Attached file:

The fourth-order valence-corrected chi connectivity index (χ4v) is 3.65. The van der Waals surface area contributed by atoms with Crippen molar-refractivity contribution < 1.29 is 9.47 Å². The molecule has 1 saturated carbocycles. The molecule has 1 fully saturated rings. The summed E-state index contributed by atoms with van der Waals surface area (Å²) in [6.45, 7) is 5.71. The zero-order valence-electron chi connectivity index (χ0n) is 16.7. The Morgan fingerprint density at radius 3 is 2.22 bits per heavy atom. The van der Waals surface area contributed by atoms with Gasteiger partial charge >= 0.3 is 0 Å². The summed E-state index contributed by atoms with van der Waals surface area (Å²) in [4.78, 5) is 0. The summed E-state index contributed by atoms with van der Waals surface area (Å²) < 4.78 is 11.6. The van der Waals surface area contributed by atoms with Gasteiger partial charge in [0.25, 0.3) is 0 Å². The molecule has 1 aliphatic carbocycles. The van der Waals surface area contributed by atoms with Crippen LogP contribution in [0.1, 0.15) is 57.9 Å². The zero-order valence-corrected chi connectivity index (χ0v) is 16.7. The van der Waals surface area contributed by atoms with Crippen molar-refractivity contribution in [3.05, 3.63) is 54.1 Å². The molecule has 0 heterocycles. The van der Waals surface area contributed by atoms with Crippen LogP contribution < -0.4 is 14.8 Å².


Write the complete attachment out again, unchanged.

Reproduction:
The fourth-order valence-corrected chi connectivity index (χ4v) is 3.65. The van der Waals surface area contributed by atoms with Crippen molar-refractivity contribution < 1.29 is 9.47 Å². The molecule has 1 saturated carbocycles. The molecule has 1 fully saturated rings. The summed E-state index contributed by atoms with van der Waals surface area (Å²) in [6.45, 7) is 5.71. The zero-order valence-electron chi connectivity index (χ0n) is 16.7. The Morgan fingerprint density at radius 3 is 2.22 bits per heavy atom. The van der Waals surface area contributed by atoms with Gasteiger partial charge >= 0.3 is 0 Å². The summed E-state index contributed by atoms with van der Waals surface area (Å²) in [4.78, 5) is 0. The summed E-state index contributed by atoms with van der Waals surface area (Å²) < 4.78 is 11.6. The van der Waals surface area contributed by atoms with Gasteiger partial charge in [0.25, 0.3) is 0 Å². The molecule has 1 aliphatic carbocycles. The van der Waals surface area contributed by atoms with Crippen LogP contribution in [0.1, 0.15) is 57.9 Å². The zero-order valence-corrected chi connectivity index (χ0v) is 16.7. The van der Waals surface area contributed by atoms with Crippen molar-refractivity contribution in [3.05, 3.63) is 54.1 Å². The molecule has 0 heterocycles. The van der Waals surface area contributed by atoms with Crippen LogP contribution < -0.4 is 14.8 Å².